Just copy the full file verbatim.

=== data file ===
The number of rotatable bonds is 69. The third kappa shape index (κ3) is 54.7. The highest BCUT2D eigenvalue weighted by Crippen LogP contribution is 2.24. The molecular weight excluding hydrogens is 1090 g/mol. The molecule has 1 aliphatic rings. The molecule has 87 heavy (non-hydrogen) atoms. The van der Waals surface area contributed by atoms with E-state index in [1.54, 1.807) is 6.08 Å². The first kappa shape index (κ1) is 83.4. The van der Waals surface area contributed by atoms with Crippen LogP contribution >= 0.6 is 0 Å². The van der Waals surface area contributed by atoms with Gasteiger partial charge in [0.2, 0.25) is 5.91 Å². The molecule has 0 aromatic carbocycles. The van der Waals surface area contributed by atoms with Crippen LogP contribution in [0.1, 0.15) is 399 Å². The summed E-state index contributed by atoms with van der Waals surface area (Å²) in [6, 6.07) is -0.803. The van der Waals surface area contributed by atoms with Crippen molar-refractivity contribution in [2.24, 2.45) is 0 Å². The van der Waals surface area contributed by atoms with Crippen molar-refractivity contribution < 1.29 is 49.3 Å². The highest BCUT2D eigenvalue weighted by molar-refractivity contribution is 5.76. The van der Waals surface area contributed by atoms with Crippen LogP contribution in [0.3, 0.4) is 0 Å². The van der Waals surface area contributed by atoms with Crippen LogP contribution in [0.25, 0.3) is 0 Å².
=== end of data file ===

The number of rotatable bonds is 69. The third kappa shape index (κ3) is 54.7. The highest BCUT2D eigenvalue weighted by Crippen LogP contribution is 2.24. The molecular weight excluding hydrogens is 1090 g/mol. The molecule has 1 aliphatic rings. The molecule has 87 heavy (non-hydrogen) atoms. The van der Waals surface area contributed by atoms with E-state index in [1.54, 1.807) is 6.08 Å². The first kappa shape index (κ1) is 83.4. The van der Waals surface area contributed by atoms with Crippen LogP contribution >= 0.6 is 0 Å². The van der Waals surface area contributed by atoms with Gasteiger partial charge in [0.2, 0.25) is 5.91 Å². The molecule has 0 aromatic carbocycles. The van der Waals surface area contributed by atoms with Crippen LogP contribution in [0.1, 0.15) is 399 Å². The summed E-state index contributed by atoms with van der Waals surface area (Å²) in [6, 6.07) is -0.803. The van der Waals surface area contributed by atoms with Crippen molar-refractivity contribution in [2.24, 2.45) is 0 Å². The van der Waals surface area contributed by atoms with Crippen molar-refractivity contribution < 1.29 is 49.3 Å². The highest BCUT2D eigenvalue weighted by molar-refractivity contribution is 5.76. The van der Waals surface area contributed by atoms with Crippen LogP contribution in [0.3, 0.4) is 0 Å². The van der Waals surface area contributed by atoms with Crippen LogP contribution in [0.25, 0.3) is 0 Å².